Heat stress affects plants through three principle mechanisms: excessive membrane fluidity; disruption of protein function and turnover; and metabolic imbalances. Metabolic imbalances can be due to differences in the activation energy of the component reactions, or to the effect of the other two mechanisms on the thermal response of each reaction. The inhibition of metabolism from these three mechanisms also results in the accumulation of toxic compounds and reactive oxygen species (ROS), the removal of which is also inhibited by heat stress.
(a) Whole plant effects
Generally, inhibition of photosynthesis is seen as a critical factor in heat stress. Net photosynthesis is typically the first process to be inhibited at high temperatures (Berry and Bjorkman 1980; Allakhverdiev et al. 2008). As temperature rises above optimum, gross photosynthesis is inhibited while respiration and photorespiration increase. The combined effect of these three processes is a marked reduction in net photosynthesis during moderate heat stress (Figure 14.12).
C4 plants do not suffer from the increase in photorespiration and so can maintain a higher photosynthetic optimum; however, the maximum temperature does not vary to the same extent. The imbalance between photosynthesis and respiration is itself damaging, as carbohydrate reserves can become depleted. As temperature rises further, membrane transport and respiration become inhibited, eventually leading to cell death. Both the light reactions and the Calvin cycle are highly sensitive to moderate heat stress. Injury following severe heat stress is perhaps most acute for the light reactions, with even brief exposure resulting in long-term inhibition of photosystem II (PSII). As the activity of PSII is highly temperature sensitive it can be used as an indicator of heat stress and heat injury; measurements of chlorophyll fluorescence have been widely used for this purpose (http://prometheuswiki.publish.csiro.au/tiki-index.php?page=Chlorophyll+fluorescence).
For many years, the inhibition of gross photosynthesis was thought to occur at temperatures too low to be explained by the thermal deactivation of photosynthetic enzymes. Experiments comparing the thermal response of many steps in the photosynthetic apparatus, suggested the initial inhibition was due to the sensitivity of the thylakoid membrane to high temperatures (Berry and Bjorkman 1980). However, this view has been questioned recently with the observation that at moderately high temperatures photosynthetic inhibition coincides with a reversible reduction in the activity of certain Calvin cycle enzymes (Sharkey 2005). Severe heat stress is still thought to be due to injury of PSII, through direct cleavage of the D1 protein and a range of other mechanisms. Although the thermal sensitivity of PSII is not solely due to the thermal sensitivity of cell membranes, membrane properties are a major regulator of both inhibition and injury of PSII (Sharkey 2005; Allakhverdiev et al. 2008).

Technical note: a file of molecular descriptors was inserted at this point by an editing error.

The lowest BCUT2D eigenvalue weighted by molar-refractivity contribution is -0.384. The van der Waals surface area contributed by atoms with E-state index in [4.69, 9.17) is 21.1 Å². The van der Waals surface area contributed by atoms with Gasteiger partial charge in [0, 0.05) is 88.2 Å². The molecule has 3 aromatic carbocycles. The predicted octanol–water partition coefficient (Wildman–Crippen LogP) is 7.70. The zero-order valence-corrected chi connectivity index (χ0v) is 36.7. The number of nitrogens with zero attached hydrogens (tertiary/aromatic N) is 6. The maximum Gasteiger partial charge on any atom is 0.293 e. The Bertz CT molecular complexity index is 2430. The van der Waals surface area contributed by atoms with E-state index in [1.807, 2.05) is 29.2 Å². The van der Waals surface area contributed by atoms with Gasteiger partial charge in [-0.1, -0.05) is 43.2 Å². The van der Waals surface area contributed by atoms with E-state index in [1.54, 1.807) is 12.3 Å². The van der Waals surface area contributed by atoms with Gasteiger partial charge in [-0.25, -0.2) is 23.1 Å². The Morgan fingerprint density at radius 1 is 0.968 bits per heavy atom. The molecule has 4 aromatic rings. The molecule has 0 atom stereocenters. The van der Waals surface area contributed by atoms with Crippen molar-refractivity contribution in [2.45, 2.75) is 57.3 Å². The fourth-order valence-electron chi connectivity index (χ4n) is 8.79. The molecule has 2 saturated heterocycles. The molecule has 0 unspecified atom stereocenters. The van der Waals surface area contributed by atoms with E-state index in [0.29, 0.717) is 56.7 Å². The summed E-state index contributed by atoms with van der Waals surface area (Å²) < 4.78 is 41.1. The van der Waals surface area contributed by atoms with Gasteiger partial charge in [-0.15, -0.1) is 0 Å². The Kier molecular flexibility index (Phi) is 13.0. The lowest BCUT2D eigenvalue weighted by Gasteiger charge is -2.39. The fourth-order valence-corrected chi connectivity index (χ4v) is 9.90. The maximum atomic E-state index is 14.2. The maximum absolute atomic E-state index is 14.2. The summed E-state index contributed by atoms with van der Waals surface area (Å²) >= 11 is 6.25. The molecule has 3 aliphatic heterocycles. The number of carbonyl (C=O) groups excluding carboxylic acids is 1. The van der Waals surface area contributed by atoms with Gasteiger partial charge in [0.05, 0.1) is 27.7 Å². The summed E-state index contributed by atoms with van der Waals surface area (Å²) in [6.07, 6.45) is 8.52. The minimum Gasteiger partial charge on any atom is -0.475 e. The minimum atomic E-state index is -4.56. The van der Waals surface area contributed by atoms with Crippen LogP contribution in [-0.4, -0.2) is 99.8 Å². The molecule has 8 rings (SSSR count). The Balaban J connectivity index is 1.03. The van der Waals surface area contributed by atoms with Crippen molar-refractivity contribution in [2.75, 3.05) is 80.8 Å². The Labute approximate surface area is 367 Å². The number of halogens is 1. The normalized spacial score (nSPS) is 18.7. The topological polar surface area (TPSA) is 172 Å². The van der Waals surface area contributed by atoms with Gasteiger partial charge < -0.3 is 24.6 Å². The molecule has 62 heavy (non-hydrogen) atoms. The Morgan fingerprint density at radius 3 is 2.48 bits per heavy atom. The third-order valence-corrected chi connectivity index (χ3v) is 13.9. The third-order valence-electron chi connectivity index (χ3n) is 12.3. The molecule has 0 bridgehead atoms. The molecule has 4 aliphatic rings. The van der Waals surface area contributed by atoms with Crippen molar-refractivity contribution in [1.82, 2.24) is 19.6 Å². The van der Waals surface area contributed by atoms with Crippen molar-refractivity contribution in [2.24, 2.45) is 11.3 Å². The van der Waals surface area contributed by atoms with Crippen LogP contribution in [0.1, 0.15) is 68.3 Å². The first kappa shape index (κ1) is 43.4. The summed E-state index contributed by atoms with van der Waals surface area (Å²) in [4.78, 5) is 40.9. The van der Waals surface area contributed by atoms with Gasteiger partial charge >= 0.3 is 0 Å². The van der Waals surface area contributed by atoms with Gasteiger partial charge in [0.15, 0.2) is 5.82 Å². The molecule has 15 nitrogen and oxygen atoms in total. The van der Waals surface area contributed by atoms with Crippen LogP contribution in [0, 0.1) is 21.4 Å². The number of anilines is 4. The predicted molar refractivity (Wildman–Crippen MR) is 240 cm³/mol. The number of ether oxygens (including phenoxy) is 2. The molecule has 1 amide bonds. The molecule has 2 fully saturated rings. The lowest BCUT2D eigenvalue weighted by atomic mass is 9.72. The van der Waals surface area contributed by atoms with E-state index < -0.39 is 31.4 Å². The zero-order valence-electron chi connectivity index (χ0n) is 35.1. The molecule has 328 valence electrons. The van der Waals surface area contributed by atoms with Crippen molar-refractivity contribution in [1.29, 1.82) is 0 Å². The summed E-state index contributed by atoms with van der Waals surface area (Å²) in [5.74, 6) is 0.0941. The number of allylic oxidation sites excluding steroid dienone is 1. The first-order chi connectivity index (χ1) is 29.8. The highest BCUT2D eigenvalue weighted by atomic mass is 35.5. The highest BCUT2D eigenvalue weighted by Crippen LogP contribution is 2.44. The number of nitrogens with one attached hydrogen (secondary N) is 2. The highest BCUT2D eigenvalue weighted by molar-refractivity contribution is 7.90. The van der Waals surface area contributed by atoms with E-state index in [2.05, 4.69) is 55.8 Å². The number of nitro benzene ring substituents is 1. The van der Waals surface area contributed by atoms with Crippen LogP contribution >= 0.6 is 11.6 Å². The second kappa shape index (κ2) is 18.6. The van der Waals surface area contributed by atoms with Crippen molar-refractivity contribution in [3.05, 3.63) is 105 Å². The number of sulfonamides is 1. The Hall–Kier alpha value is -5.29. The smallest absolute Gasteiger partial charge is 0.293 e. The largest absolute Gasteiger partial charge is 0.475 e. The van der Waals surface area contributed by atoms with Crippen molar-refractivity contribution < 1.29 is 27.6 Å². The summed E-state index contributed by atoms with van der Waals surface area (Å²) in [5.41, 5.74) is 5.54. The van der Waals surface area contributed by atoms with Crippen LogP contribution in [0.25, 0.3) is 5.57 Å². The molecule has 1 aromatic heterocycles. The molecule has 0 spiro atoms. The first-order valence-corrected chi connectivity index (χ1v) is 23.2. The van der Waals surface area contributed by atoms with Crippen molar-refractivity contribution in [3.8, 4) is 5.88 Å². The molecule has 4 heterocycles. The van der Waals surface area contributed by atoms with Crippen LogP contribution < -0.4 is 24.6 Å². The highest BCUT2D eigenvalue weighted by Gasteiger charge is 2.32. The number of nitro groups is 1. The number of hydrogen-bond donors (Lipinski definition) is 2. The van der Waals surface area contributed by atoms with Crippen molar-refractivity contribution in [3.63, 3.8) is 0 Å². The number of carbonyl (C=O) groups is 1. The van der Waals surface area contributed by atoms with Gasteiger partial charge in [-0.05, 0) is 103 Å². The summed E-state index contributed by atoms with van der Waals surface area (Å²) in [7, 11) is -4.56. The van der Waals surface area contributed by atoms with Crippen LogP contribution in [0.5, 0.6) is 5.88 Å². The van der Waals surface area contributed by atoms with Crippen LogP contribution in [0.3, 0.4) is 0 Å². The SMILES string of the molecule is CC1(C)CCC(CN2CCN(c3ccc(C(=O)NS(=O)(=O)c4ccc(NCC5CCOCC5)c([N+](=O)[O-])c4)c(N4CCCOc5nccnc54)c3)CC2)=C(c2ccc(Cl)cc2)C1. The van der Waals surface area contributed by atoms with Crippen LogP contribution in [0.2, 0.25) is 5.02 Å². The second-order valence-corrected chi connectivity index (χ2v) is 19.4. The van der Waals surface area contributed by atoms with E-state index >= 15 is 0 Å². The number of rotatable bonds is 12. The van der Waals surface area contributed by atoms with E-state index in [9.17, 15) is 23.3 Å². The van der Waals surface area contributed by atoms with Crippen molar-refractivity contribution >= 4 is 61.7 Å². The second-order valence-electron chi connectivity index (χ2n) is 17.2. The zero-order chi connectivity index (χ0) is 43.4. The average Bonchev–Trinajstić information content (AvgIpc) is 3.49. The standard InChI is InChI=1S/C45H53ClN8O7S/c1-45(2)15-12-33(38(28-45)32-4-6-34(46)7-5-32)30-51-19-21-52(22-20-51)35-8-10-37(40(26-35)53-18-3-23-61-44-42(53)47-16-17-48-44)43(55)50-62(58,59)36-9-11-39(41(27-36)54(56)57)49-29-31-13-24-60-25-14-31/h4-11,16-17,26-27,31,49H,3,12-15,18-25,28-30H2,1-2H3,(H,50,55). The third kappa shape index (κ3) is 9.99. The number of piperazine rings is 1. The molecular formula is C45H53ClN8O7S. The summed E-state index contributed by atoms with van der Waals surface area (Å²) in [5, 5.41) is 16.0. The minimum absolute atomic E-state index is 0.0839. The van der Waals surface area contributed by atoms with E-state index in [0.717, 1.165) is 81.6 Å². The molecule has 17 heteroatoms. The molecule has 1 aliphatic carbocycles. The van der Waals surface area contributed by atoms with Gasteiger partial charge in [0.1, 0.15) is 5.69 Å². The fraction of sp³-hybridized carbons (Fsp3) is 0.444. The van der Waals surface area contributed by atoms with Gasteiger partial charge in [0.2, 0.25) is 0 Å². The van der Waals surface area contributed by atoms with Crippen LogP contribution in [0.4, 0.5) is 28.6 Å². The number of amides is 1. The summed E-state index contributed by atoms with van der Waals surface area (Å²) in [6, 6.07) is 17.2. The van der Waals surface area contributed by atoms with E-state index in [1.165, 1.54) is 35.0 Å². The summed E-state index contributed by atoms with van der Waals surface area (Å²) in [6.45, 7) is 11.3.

The thermal sensitivity of reproductive processes can be a limiting factor for plant productivity and it is often the critical factor for crop production in areas prone to heat stress (Table 14.3; http://www.plantstress.com/Articles/heat_i/heat_i.htm). Heat stress can reduce the duration of reproductive development and severely inhibits floral development, fertilization and post fertilization processes in many species. Pollen viability is particularly vulnerable to heat damage. Severe heat stress inhibits both the photosynthetic source and the reproductive sink, resulting in a significant reduction in the number and size of seeds and/or fruit. This is a particular problem in fruit and grain crops such as tomato, cowpea, wheat, and maize (http://www.plantstress.com/Articles/heat_i/heat_i.htm).
At high temperatures dry matter production is often more limited by photosynthesis than by cell expansion (while at low temperatures dry matter production is more limited by cell expansion than by photosynthesis). Generally, the inhibition of photosynthesis and other growth maintaining processes during moderate or short-term heat stress results in a comparatively small reduction in the rate of dry matter production (relative growth rate) (Chapter 6.2.2; http://www.plantstress.com/Articles/heat_i/heat_i.htm). As temperature increases within a plant’s thermal range, the duration of growth decreases but the rate of growth increases, as shown earlier in this chapter. As a consequence, organ size at maturity may change very little in response to temperature, despite variation in growth rate. As temperatures are raised further, an increased rate of growth is no longer able to compensate for a reduction in the duration of development, and the final mass of any given organ at maturity is reduced. This response can be seen in a range of tissues including leaves, stems and fruit. A smaller organ size at maturity due to high temperature is associated with smaller cells rather than a change in cell number. This implies that cell enlargement is more sensitive to temperature than is cell division. The reduced duration of development can also limit the number of organs that are produced, e.g. grain number in wheat is reduced when plants are grown at moderately high temperatures (Stone and Nicolas 1994). Under certain conditions plants grown under moderate heat stress accumulate sugars in their leaves, indicating that translocation can be more limiting than photosynthesis, but this is not thought to be a general limitation.